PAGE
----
The Dragon and a former pole star

Antique etching of curling, writhing snake-like dragon with scattered stars.
Johannes Hevelius drew the constellation Draco the Dragon in Uranographia, his celestial catalog, in 1690. Note the circle around the Dragon, and the star where the Dragon’s Tail intersects the circle. That star is Thuban, a former pole star. Image via Wikimedia Commons.

Thuban, pole star for ancient Egypt

Tonight, if you have a dark sky, you’ll be able to pick out the constellation Draco the Dragon winding around our modern-day pole star, aka the North Star, which we call Polaris. The image at the top of this post shows Draco as depicted in an old star atlas by Johannes Hevelius in 1690. See the circle? That circle indicates the changing position of the north celestial pole over a cycle of 26,000 years.

Thus the star we call Polaris was not always our north pole star. It was once an ordinary star in the northern sky, called Phoenice. A star in Draco, called Thuban, was the pole star when the Egyptians built the pyramids, some 5,000 years ago.

The 26,000-year cycle is called precession. It’s a slow, smooth wobbling that causes a change in the orientation of Earth’s axis over time. Precession causes Earth’s axis to trace out a circle among the stars. Thus, over time, Earth’s axis points to various stars, and the identity of our North Star changes.

Circle around north, with constellations, and locations marked for 0 B.C., 9000 B.C., 2000 A.D., and 8000 A.D.
The 26,000-year precession cycle causes the north celestial pole to move counterclockwise relative to the backdrop stars. Whichever star is closest to the north celestial pole is called the North Star. Thuban reigned as the North Star some 5,000 years ago.

The Dragon winds between the Big and Little Dippers

The Big Dipper can help guide you to Draco and its star Thuban. Just remember … the entire Dragon requires a dark sky to be seen. You’ll find the Big Dipper high in the north on June evenings. The two outer stars in the Dipper’s bowl point to our modern-day Polaris, the North Star, which marks the end of the Little Dipper’s handle.

The Little Dipper is relatively faint. If you can find both Dippers, then your sky is probably pretty dark. And you’ll need that dark sky to see Draco. You’ll have to let your eyes and imagination drift a bit to see the entire winding shape of the Dragon in the northern heavens.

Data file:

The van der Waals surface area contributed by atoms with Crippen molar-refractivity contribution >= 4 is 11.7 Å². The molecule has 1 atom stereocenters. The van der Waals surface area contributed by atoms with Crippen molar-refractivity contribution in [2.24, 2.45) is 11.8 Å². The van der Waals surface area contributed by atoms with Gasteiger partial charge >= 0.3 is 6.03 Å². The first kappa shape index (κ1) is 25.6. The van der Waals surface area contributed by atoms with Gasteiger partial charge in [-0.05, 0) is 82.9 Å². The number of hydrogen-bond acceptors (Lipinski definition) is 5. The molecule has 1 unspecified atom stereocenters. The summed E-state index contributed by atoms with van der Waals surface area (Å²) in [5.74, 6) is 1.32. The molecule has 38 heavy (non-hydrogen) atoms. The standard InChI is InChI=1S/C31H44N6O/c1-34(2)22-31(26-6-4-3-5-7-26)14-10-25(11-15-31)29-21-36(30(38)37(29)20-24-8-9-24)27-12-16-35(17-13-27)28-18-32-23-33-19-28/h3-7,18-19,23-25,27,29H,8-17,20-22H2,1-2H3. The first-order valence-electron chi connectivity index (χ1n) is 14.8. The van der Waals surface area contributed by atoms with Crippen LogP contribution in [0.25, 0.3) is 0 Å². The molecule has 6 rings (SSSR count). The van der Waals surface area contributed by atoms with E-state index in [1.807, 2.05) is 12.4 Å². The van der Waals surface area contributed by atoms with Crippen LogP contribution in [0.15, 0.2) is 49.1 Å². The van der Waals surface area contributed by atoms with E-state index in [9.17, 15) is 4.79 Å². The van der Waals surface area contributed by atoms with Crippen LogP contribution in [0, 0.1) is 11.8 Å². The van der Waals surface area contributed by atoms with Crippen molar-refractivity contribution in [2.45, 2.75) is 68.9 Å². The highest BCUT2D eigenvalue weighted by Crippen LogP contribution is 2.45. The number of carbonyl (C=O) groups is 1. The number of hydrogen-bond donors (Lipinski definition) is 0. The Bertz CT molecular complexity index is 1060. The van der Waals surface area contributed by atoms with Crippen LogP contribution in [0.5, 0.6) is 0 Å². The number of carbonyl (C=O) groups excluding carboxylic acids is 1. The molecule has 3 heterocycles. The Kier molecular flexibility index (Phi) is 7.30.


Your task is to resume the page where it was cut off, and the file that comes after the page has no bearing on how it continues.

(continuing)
See how Draco winds between the Big and Little Dippers on the chart below?

Diagram with Big and Little Dippers and constellation Draco winding between them.
If you can find the Big and Little Dippers, you can find the constellation Draco the Dragon. The star Thuban lies between the Dippers.

Thuban is easy to find

Also – if you can find both Dippers, and if your sky is relatively dark – you can easily pick out Thuban. The star is easy to find by looking between the Dippers. Thuban is famous for having served as a pole star around 3000 B.C. This date coincides with the beginning of the building of the pyramids in Egypt. It’s said that the descending passage of the Great Pyramid of Khufu at Gizeh was built to point directly at Thuban. So our ancestors knew and celebrated this star.

Read more about Thuban, a former pole star

Stars with lines drawing Draco with label, over lit-up city skyline.
View at EarthSky Community Photos. | Prateek Pandey in Bhopal, Madhya Pradesh, India, captured this photo of Draco on March 3, 2021. He wrote: “Midnight rise of the dragon.” Thanks, Prateek!

Bottom line: Let your eyes and imagination drift a bit to see the entire winding shape of Draco the Dragon in the northern sky. If you do spot it, be sure to pick out Thuban, a former pole star.

Read more: How to find the Big Dipper

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June 6, 2021

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Deborah Byrd

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